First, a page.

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And while we’re on the subject, April is GYT (Get Yourself Tested) Month! At Planned Parenthood of the St. Louis Region and at the Planned Parenthood of Kansas and Mid-Missouri, we will be offering free STI testing.
At PPSLR, patients ages 25 and younger will be able to receive free gonorrhea, chlamydia, syphilis and HIV testing, with only a $15 visit co-pay. Patients older than 25 can get free gonorrhea and chlamydia testing, again with a small co-pay.
PPKM is offering free testing for gonorrhea, Chlamydia, syphilis and HIV at eight of their nine health centers, although an office visit charge will apply.
April is STD Awareness Month.
Share this post to raise awareness.
By the age of 25, half of all sexually active people will have contracted at least one STD. Because most of these people are unaware of their disease status, they may continue to spread STDs to others by having unprotected sex. This includes HIV.
Planned Parenthood and other clinics may provide testing services at little or no cost to those who would otherwise not be able to afford these services. Testing may be as easy as providing a urine sample or having a blood test.
For more information:
Safe, protected sex helps prevent the transmission of sexually-transmitted diseases. Safe sex also helps prevent unwanted pregnancies.
Teenagers are going to continue having sex, no matter how much abstinence-only education they get. Let’s keep them informed about their options, starting with an emphasis on safe, protected sex to prevent unwanted pregnancy and the transmission of STIs. And let’s give them alternative options for more “wholesome” activities by promoting after-school programs, maintaining art programs at schools, and getting them interested in and excited about what else makes them special individuals.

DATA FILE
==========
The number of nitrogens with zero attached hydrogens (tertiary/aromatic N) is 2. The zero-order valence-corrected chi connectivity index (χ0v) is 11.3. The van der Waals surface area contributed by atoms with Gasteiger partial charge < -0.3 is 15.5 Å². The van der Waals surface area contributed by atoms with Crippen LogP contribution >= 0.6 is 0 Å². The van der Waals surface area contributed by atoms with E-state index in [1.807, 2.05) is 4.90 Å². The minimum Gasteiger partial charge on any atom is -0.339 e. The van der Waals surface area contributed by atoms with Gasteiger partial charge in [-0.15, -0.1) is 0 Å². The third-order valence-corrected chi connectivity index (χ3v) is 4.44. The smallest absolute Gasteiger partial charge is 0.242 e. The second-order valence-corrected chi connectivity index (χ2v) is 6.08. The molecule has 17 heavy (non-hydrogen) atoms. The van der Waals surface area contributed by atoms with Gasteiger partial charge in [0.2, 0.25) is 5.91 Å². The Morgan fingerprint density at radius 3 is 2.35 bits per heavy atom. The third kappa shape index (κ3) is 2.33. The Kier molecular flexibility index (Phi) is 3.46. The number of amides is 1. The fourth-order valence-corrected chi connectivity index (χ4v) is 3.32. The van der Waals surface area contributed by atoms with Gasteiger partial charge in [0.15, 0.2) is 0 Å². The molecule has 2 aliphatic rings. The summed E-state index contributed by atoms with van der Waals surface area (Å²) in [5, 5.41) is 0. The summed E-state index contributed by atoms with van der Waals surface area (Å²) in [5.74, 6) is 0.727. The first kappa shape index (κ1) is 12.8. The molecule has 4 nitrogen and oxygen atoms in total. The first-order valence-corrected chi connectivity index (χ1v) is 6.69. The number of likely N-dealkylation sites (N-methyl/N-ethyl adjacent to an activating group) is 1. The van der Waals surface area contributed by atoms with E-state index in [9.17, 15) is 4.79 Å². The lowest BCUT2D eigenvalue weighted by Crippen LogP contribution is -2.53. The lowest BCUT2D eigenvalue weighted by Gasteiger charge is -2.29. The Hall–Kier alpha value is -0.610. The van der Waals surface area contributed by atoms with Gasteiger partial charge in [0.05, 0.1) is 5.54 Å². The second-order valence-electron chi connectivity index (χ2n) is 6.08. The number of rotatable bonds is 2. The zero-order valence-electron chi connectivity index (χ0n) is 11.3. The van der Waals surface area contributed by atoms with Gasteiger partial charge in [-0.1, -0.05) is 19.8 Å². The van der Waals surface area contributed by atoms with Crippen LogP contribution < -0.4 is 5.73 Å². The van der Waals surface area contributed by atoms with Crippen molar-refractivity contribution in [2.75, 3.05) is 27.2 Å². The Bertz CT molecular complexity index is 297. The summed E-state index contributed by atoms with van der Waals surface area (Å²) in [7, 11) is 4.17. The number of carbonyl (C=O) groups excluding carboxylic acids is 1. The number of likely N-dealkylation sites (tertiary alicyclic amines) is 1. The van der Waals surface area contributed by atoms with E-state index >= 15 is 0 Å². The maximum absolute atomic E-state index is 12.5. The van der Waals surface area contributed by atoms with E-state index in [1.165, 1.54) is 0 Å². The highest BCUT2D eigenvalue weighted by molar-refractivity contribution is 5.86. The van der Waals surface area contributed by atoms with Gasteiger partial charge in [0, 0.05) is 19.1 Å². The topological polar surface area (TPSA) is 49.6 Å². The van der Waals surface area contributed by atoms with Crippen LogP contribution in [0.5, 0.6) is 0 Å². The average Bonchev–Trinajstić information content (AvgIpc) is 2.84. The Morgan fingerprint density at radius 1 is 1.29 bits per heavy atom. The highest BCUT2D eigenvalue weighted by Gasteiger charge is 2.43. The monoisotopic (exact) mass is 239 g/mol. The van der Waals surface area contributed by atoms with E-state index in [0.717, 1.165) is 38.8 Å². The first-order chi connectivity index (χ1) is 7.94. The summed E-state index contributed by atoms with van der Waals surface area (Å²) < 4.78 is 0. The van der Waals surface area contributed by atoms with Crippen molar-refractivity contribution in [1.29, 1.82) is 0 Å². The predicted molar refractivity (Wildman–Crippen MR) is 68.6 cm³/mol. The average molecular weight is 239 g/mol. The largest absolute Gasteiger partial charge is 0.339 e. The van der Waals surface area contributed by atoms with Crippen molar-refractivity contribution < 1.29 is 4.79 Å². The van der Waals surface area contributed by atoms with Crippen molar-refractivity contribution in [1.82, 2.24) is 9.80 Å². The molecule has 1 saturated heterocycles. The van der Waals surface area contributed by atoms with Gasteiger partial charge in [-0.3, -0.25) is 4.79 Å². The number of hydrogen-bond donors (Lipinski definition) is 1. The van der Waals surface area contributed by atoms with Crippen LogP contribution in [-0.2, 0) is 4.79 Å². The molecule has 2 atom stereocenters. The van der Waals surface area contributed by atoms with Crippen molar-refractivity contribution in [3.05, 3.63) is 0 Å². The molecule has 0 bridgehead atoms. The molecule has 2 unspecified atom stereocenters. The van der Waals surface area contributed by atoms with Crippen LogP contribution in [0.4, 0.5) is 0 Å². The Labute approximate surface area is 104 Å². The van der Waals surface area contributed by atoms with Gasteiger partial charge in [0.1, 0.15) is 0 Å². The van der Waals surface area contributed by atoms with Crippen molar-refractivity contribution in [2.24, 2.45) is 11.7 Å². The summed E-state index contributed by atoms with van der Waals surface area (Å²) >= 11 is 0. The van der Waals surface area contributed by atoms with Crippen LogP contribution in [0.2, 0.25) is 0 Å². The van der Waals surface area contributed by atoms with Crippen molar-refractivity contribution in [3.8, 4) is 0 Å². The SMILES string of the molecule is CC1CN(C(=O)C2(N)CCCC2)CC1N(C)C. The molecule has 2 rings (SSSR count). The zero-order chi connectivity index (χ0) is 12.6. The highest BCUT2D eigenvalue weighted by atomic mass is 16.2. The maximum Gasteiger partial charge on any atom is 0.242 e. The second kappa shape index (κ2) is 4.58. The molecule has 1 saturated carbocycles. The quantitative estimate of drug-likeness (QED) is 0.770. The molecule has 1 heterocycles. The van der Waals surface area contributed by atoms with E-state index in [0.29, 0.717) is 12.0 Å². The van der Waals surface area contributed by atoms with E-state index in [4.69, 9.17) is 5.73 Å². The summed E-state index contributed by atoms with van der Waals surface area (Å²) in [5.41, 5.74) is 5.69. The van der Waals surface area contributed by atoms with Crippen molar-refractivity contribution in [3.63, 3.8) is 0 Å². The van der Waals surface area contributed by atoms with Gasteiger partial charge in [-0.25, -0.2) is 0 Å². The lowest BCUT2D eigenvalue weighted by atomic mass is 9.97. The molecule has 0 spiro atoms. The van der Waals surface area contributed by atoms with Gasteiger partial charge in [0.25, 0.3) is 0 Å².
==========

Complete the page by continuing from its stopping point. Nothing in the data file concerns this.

It’s been pointed out that a few of our Common Excuses to Not Use a Condom could be viable reasons to, in fact, not use a condom. And that’s right!
Not all partners need condoms. Birth control plans and methods of preventing the spread of STIs need to be tailored to suit the needs of the individual and the partnership.
Condoms/internal condoms/dental dams are not used for a variety of reasons. Some examples include but are not limited to situations in which:
- Partners have been tested and are free of STIs.
- Partners are in a committed relationship (keep in mind this does not only apply to partnerships in which there are only two people) and are not being put at risk of contracting HIV/STIs outside of the relationship.
- Partners are not trying to prevent a pregnancy or cannot produce a pregnancy. (not using a condom for this reason could still put someone at risk of contracting an STI. That being said, see the first bullet)
- Partners are using different forms of barrier methods, such as diaphragms, cervical caps, and sponges. (these methods alone do not protect against STIs. That being said, see the first bullet)
- A partner is using a hormonal birth control correctly and consistently, including the pill, IUD, depo shot, Ortho-Evra patch, vaginal ring, and Implanon. (hormonal birth control does not protect against STIs. That being said, see the first bullet)
The other reality is: sex does not always occur in situations like the ones listed above, and that’s where condoms/internal condoms/dental dams are essential in protecting one’s health. Some people, regardless of circumstance, simply do not enjoy performing oral sex without a condom or dental dam. Some people just want to have an extra precaution. No matter what, condoms are there as an option!
1. Condoms fail all the time!
Actually, when used correctly, condoms are 98% effective in preventing pregnancy (for couples in which one partner can impregnate and the other can become pregnant). They also help prevent the spread of HIV and STDs.
2. They don’t feel good / I just don’t like them.